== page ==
Prohibited Technology

Point 4.39 on the question of nuclear power in Australia brushes aside the fundamental issue that the future of nuclear energy in Australia is entirely dependent on changing Commonwealth laws.
Report 171 section 4 fails to acknowledge that the technology in question is prohibited under two separate pieces of Commonwealth legislation:
Section 37J of the Environmental Protection and Biodiversity Conservation Act 1999;
Section 10 of the Australian Radiation Protection and Nuclear Safety Act 1998.
These Acts reflect considered positions, public opinion and the environmental and economic risk associated with nuclear technology which has repeatedly proved to be dangerous and expensive. The position reflected in these laws has been repeatedly reiterated in subsequent Government reports into the technology and prospects for development in Australia. For example:
The Switkowski Report – Uranium Mining, Processing, and Nuclear Energy – opportunities for Australia? (2006)
The Australian Power Generation Technology Report – Summary (Nov 2015)
Department of Energy and Science Energy White Paper (2015)
Nuclear Fuel Cycle Royal Commission (South Australia) (May 2016)
These reports all arrive at the same conclusion: that there is no case to develop nuclear power in Australia, albeit for different reasons. These reasons include costs, time constraints, legal constraints, public opposition, restrictions on availability of water and other environmental factors.

Lack of Procedural Fairness and over reliance on evidence from ANSTO

ANSTO has pursued this agreement, signed the agreement, will be responsible for enacting the agreement, drove the National Interest Analysis and were the only agency invited to present at a hearing. This agency is publicly funded, has run at a deficit, and is seeking to further commit Australian resources to a technology that is not only unpopular but is prohibited under Australian legislation.
There is a wide range of experts and public interest groups who have lodged detailed submissions and requested an audience with the Committee to offer some scrutiny and balance to the highly selective view of Generation IV options presented by ANSTO.
These submissions are barely mentioned in Report 171 and additional public hearings were denied. This level secrecy and denial of procedural fairness is of grave concern and, while out of character for JSCOT, is very much in line with the secrecy synonymous with ANSTO and the wider nuclear industry.

Australia’s accessibility to nuclear technology and standing on nuclear non-proliferation

ANSTO claim in the NIA that a failure to accede “would impede Australia’s ability to remain constructively engaged in international nuclear activities and would limit our ability to forge links with international experts at a time when a significant expansion in nuclear power production is underway……. It would diminish Australia’s standing in international nuclear non-proliferation and our ability to influence international nuclear policy developments in accordance with our national economic and security interests.”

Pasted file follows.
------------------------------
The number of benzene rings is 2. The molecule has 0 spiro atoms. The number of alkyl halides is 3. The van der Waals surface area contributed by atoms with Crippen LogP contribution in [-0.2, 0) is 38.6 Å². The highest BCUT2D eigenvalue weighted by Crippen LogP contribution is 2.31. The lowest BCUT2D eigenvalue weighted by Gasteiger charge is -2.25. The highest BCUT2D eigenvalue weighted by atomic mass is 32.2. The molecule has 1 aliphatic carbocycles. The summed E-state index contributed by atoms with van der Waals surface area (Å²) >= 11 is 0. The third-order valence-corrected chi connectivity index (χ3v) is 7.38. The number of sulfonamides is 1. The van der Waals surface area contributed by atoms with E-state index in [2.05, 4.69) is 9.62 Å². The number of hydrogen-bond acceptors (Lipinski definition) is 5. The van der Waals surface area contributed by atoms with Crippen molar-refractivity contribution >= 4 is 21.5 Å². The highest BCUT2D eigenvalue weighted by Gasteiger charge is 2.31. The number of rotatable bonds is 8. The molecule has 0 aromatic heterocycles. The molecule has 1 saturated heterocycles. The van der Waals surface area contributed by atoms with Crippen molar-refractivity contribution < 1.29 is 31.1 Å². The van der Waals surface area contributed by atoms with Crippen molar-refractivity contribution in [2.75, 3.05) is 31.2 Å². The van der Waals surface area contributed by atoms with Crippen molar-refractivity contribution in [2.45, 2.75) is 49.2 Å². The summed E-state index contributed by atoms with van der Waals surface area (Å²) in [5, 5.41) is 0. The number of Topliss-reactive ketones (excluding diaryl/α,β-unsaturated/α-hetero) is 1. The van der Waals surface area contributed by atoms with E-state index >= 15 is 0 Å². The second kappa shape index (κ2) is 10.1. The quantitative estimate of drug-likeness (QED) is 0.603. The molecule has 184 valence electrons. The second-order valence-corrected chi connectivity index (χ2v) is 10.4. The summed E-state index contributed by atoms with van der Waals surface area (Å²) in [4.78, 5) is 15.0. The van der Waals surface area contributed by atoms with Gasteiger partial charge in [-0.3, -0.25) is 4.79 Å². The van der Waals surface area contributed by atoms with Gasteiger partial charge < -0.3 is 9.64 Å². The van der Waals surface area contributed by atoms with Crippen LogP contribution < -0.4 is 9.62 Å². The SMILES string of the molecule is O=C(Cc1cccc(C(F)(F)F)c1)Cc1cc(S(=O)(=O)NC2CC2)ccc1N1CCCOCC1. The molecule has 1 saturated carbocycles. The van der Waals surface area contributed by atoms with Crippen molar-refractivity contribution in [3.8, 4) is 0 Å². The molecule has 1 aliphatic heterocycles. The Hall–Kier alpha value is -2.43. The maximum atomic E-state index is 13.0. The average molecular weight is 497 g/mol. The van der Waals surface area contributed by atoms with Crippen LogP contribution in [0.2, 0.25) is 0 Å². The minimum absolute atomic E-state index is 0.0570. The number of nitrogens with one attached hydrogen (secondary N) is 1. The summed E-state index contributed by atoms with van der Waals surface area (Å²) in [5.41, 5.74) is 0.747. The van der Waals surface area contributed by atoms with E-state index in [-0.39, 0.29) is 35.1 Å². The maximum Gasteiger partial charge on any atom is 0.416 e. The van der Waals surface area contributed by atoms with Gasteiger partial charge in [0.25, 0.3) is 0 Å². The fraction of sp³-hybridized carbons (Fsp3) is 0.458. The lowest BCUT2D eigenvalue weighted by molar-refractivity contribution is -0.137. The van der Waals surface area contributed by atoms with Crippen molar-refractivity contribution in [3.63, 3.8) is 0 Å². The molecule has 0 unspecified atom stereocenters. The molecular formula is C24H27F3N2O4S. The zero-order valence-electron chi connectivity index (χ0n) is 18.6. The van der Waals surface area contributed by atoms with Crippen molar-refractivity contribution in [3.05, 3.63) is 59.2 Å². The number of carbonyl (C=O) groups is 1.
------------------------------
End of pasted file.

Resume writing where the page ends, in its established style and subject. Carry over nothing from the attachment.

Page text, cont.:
The Australian Greens understand that Australia currently pays $10 million per annum to the International Atomic Energy Agency which grants us access to the safety and regulatory fora and to publicly published research. Where there is a commercial interest in the technology this would no doubt be made available to Australia at a price – but a price not borne by the taxpayer in this crude subsidy by stealth proposed in report 171 (Section 4).
Claims that our failure to accede would somehow diminish our standing on nuclear non-proliferation are absurd. While the industry might promote Generation IV as addressing issues of nuclear non-proliferation there is little concrete evidence that it can or ever would be done. It was the same promise industry proponents made about Generation III reactors and failed to deliver.
Australia’s standing on nuclear non-proliferation is currently being diminished because this Government is actively boycotting the current UN process supported by 132 nations on negotiating a treaty to ban nuclear weapons, not because our country has not been funding research into nuclear power.
The Australian Greens fundamentally dissent from this Committee’s findings and believe that no compelling or credible case has been made to proceed with the treaty action. Rushed, limited and opaque decision making processes are a poor basis for public funding allocations in a contested policy arena.

Nuclear agency secretly signed Australia up to The Generation IV Nuclear Energy Framework with no parliamentary discussion

July 24, 2017

Submission to:  Inquiry: The Generation IV Nuclear Energy – Accession. by Noel Wauchope, 24 April 2017

First of all, I find it very strange that this agreement has been signed up to in advance, not by any elected representative of the Australian Parliament, but by Dr Adi Patterson CEO of the Australia Nuclear Science and Technology Organisation, apparently pre-empting the results of this Inquiry!

I find it disturbing that this Inquiry is being held without any public information or discussion. Are we to assume that the decision to join this “Charter” is being taken without prior public knowledge?

It is a pretty momentous decision. According to the World Nuclear Association the 2005 Framework agreement “formally commits them (signatories) to participate in the development of one or more Generation IV systems selected by GIF for further R&D.”